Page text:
Fun Things to do in the Winter - FREE Printable List

From Halloween to New Year's Day, festivities and traditions make the cold, dark weather feel like the appropriate backdrop.  But then, just when the year reaches it's coldest and darkest, we take down all the sparkly lights and quit bundling up for trick-or-treating, caroling, and gift exchanges.  We begin healthy diets in place of the comforting meals eaten during the holidays. We start working on new beginnings and self-improvement.  In this time of growth, it's easy to see a leafless tree and start counting down the days until flowers will bloom.  But, since counting down days doesn't seem like a very positive way to live, I decided to make a list of non-holiday things that are fun to do in the winter. 
This list doesn't include any activities that require snow or ice, because I can't count on seeing any.  You can get your copy of this Fun Things to Do this Winter list HERE.  Lots of these activities could easily catalyze critical thinking and conversations about scientific topics like meteorology, astronomy, and biology.

If you're looking for more fun things to do, check out my summer list.


A Year of Free Journal Prompts

Paper Coterie is offering a free memory jar printable that includes 52 writing prompts for the new year.
Everything you need to put together the cute kit is included in the printable (except a notebook and a jar). Journal writing is a great activity for kids (and adults) that involves writing practice & endurance, critical thinking, and handwriting practice. To make this kit more classroom friendly, store the unused writing prompts in a little pocket inside the front cover of the notebook in lieu of the jar.

If you need to build motivation about keeping the journal, share some stories like Amelia's Notebook, Diary of a Wimpy Kid, or Dork Diaries series, all of which glamorize journal-keeping.  Get more ideas for introducing these books HERE.

If journaling fever takes hold in your class, and 52 prompts just won't be enough, also check out the free journal pages at Grace is Overrated.
Each of the MANY free printable pages is available to print with or without color and with or without borders.  The ultra-brief format of each question should help even the most reluctant writers get started.


Year in Review - Free Printable

2012 was a challenging year for a lot of people (including myself), and I've heard quite a few folks say that they're glad to see it go.  Looking back on difficulties and setbacks led many of us to experience some blue moments during the final weeks of the year.  Spending the darkest days of the year listening to news about senseless deaths, impending financial collapse, and potential apocalypse is enough to leave anyone with a bleak outlook.  But, ladies and gentlemen, we made it!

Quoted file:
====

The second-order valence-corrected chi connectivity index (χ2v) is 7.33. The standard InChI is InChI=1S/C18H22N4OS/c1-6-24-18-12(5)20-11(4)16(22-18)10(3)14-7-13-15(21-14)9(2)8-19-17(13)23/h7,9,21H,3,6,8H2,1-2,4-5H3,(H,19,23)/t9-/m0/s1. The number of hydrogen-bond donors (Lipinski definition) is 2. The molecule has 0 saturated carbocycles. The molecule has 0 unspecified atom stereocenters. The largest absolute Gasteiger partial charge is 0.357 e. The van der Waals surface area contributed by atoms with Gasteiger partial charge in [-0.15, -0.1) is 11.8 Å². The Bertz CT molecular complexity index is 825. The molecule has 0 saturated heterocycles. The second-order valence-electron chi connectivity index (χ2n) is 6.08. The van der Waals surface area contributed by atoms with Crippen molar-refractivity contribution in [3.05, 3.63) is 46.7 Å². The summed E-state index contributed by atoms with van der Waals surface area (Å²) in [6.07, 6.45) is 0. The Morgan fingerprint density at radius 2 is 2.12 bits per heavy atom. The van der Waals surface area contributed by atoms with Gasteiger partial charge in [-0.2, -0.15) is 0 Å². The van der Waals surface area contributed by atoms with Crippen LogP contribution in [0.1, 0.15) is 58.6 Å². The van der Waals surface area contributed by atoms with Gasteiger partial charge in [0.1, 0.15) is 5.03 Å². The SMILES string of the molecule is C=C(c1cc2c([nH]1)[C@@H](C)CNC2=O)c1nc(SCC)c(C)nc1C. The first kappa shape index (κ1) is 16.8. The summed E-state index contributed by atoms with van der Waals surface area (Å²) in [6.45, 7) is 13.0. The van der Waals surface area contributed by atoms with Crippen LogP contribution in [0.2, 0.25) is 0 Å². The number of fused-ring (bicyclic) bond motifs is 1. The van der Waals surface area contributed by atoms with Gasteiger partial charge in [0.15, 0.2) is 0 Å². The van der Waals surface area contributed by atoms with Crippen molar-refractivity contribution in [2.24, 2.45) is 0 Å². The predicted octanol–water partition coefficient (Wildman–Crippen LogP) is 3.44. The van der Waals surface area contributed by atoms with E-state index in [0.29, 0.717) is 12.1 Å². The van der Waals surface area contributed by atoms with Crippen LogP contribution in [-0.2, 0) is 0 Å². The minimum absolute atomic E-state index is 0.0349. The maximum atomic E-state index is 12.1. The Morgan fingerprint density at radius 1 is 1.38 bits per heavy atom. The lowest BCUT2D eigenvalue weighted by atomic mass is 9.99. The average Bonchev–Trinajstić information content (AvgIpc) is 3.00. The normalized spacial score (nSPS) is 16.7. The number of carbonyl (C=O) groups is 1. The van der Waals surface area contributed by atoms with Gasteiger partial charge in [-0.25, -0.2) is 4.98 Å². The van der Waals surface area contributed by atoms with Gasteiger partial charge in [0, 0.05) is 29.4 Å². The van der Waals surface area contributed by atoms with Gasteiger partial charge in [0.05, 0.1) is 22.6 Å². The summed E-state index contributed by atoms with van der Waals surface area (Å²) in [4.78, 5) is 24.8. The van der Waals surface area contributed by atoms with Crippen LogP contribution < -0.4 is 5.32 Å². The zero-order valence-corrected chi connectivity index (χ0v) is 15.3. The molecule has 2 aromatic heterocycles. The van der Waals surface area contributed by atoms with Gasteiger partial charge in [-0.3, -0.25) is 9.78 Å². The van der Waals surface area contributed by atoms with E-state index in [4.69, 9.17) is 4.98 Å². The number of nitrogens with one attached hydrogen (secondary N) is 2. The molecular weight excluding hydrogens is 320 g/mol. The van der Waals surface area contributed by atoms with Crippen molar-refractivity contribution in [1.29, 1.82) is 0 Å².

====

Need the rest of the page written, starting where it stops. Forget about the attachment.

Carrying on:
The first day of the new year always gives me a renewed sense of optimism.  It reminds me that during thousands of winters before now, people have worried and wondered if warmth and light and happiness will ever return, and each and every time, spring did come!  The beginning of the new year is the perfect time to celebrate successes from the last 365 days and to make a new plan for things that aren't working.  Since my approach to pretty much everything starts with making a list, I decided to create a form that would help me record accomplishments and happy memories from last year.

I looked over the goals I wrote last January and flipped through photos of the year to remind myself of all the exciting milestones and memories that happened amidst 2012's daily challenges, and I started writing.
Before I knew it, the little blue boxes were overflowing with all the special things that happened this year.  Listing all those good moments helped me feel capable, optimistic, and brave enough to begin setting goals for 2013, so I added a section to the back of the form for this purpose. 

For teachers, this halfway point in the school year is a great opportunity to reflect on what is going well, both professionally and personally, and to look for ways to improve areas that have been sources of negativity during the first semester.   Likewise, kids should be taught how to make reflection a part of their own quests for self-improvement.  To help you and your students begin recording last year's successes and planning the ones you'll work on this year, you can get as many copies as you need of this print-and-fold form HERE.  (In the preview, the colors look a little funny, but everything smooths out once you download the pdf).  You can refer to the goals form throughout the year in order to stay focused on what you want to achieve, and then this time next year you can look back at how far you've come.

For more ideas and printables for new year's goal-setting check out this article from last year.

Happy New Year!